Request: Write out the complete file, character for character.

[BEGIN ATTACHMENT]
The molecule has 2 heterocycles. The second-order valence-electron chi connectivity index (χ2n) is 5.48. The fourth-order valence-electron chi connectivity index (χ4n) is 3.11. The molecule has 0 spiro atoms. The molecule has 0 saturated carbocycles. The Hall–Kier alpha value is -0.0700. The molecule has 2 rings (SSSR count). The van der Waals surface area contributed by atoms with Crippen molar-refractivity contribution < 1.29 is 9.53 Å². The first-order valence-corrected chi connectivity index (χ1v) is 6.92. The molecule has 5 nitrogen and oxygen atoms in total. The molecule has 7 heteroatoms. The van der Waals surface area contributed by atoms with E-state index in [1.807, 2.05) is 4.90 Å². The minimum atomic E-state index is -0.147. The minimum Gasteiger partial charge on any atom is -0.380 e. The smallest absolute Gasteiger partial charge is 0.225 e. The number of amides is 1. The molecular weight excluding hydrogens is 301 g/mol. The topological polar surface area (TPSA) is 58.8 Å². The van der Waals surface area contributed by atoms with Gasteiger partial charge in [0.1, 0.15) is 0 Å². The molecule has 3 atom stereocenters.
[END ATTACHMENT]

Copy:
The molecule has 2 heterocycles. The second-order valence-electron chi connectivity index (χ2n) is 5.48. The fourth-order valence-electron chi connectivity index (χ4n) is 3.11. The molecule has 0 spiro atoms. The molecule has 0 saturated carbocycles. The Hall–Kier alpha value is -0.0700. The molecule has 2 rings (SSSR count). The van der Waals surface area contributed by atoms with Crippen molar-refractivity contribution < 1.29 is 9.53 Å². The first-order valence-corrected chi connectivity index (χ1v) is 6.92. The molecule has 5 nitrogen and oxygen atoms in total. The molecule has 7 heteroatoms. The van der Waals surface area contributed by atoms with E-state index in [1.807, 2.05) is 4.90 Å². The minimum atomic E-state index is -0.147. The minimum Gasteiger partial charge on any atom is -0.380 e. The smallest absolute Gasteiger partial charge is 0.225 e. The number of amides is 1. The molecular weight excluding hydrogens is 301 g/mol. The topological polar surface area (TPSA) is 58.8 Å². The van der Waals surface area contributed by atoms with Gasteiger partial charge in [0.1, 0.15) is 0 Å². The molecule has 3 atom stereocenters.